In my last post, I introduced scope. I defined it, explained how it can go wrong, and discussed the key role of the project manager to manage it. This week, I’m going to dive into some thoughts on scope definition and estimates. With everything I said last week about scope needing constant supervision and management, how is it possible to effectively define project scope?
There is a reason that we refer to the assignment of hours to tasks in projects as estimates. They are rough calculation, or less eloquently referred to as guesses. There are too many unknowns in software or data integration projects to be 100% correct, 100% of the time. However, there are definitely tips and tricks that we can use to get us a point where we are right more often than wrong (although that is a relative number when you consider that scope creep or changes are to be expected).
So, where do we start? We start with gathering as much information you we can about the work to be done. In the sales process, there are usually some very high level swag timelines thrown out, with caveats (AKA assumptions) that point to the need to fine-tune the timeline as the sales process continues. The next steps is to think about those tasks as they relate to functions and tasks your organization has done before. While it may not be the exact scenario, you can usually assign a relatively good initial estimate.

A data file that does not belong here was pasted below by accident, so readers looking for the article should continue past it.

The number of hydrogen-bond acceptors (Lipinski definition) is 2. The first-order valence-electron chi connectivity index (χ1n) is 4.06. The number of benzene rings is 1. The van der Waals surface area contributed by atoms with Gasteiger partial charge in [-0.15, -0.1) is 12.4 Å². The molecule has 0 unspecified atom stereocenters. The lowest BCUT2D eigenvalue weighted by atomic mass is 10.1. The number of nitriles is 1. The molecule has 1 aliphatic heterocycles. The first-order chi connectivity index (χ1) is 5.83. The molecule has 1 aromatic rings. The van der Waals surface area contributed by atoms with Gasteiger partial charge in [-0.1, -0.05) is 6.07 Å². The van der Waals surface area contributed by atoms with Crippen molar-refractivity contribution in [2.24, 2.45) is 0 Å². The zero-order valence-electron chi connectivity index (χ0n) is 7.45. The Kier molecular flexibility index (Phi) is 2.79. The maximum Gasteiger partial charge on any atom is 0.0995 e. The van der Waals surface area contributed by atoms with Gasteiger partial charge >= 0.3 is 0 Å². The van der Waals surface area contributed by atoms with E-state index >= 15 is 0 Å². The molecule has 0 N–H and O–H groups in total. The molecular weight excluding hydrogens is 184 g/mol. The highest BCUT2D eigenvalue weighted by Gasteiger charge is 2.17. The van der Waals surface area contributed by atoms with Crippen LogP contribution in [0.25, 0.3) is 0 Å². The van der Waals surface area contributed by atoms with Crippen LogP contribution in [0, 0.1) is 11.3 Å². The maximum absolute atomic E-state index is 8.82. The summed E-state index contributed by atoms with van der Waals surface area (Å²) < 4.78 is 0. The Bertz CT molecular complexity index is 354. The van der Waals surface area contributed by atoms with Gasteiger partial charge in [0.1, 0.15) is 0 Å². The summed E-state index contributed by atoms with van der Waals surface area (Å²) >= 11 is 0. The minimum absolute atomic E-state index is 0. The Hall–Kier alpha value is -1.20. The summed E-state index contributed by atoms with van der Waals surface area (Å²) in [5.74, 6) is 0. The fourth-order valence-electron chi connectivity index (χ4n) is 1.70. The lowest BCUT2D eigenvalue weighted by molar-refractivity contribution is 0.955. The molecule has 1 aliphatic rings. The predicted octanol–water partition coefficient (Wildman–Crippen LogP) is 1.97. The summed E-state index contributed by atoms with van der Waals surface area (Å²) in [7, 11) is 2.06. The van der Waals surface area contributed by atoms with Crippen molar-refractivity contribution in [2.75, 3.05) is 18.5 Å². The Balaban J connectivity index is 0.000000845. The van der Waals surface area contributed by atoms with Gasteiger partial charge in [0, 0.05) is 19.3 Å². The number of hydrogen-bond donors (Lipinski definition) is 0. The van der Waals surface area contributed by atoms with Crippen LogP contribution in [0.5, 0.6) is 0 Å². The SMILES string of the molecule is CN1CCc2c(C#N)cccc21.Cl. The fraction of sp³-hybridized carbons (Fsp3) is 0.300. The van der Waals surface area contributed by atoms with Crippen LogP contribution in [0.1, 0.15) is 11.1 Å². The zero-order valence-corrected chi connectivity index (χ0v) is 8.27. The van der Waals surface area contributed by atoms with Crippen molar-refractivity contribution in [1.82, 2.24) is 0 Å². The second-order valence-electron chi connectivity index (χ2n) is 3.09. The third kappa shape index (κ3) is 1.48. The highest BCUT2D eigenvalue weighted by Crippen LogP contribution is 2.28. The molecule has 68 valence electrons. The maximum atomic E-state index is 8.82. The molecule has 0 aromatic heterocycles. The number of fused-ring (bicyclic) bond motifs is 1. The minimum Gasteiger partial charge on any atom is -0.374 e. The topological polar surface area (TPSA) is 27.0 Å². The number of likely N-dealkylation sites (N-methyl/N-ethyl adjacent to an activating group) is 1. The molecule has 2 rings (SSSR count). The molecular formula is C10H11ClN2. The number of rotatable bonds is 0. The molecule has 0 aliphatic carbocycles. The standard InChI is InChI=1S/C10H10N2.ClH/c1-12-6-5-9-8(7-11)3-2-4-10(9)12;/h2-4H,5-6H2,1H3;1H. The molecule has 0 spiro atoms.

A common error in estimating is trying to estimate a task that is too broadly defined. Make sure you create tangible component tasks.
If a requirement is totally new, or you are using new resources, or there are quite a bit of unknowns, you need to take that all into consideration. You should look at similar work and then apply some multiple of time to account for your unknowns. This is where documenting your assumptions becomes critical. Like the scope definition, estimates and their corresponding plans (work breakdown structures, project plans, etc) are all living, breathing documents. They need to be reviewed, updated and acknowledged regularly.
A separate issue in all of this is the alignment of scope to project cost/budget. This are two very different things. When you are scoping a project, it is in your best interest to scope it fully. Do not consider the customer or organization budget in that matter. It is a strategic decision by your organization (sales, executive, etc) to decide what is charged to the customer for what scope. Negotiation of fees and scope will happen. Your goal should still be to stay as close to budget and timelines as you can, but understand that there can be other circumstances in play.
The biggest take-away to all of this is, you have to start somewhere! Monitor your estimates, update and communicate regularly and then learn from it. Apply the learnings to the next estimates you need to do.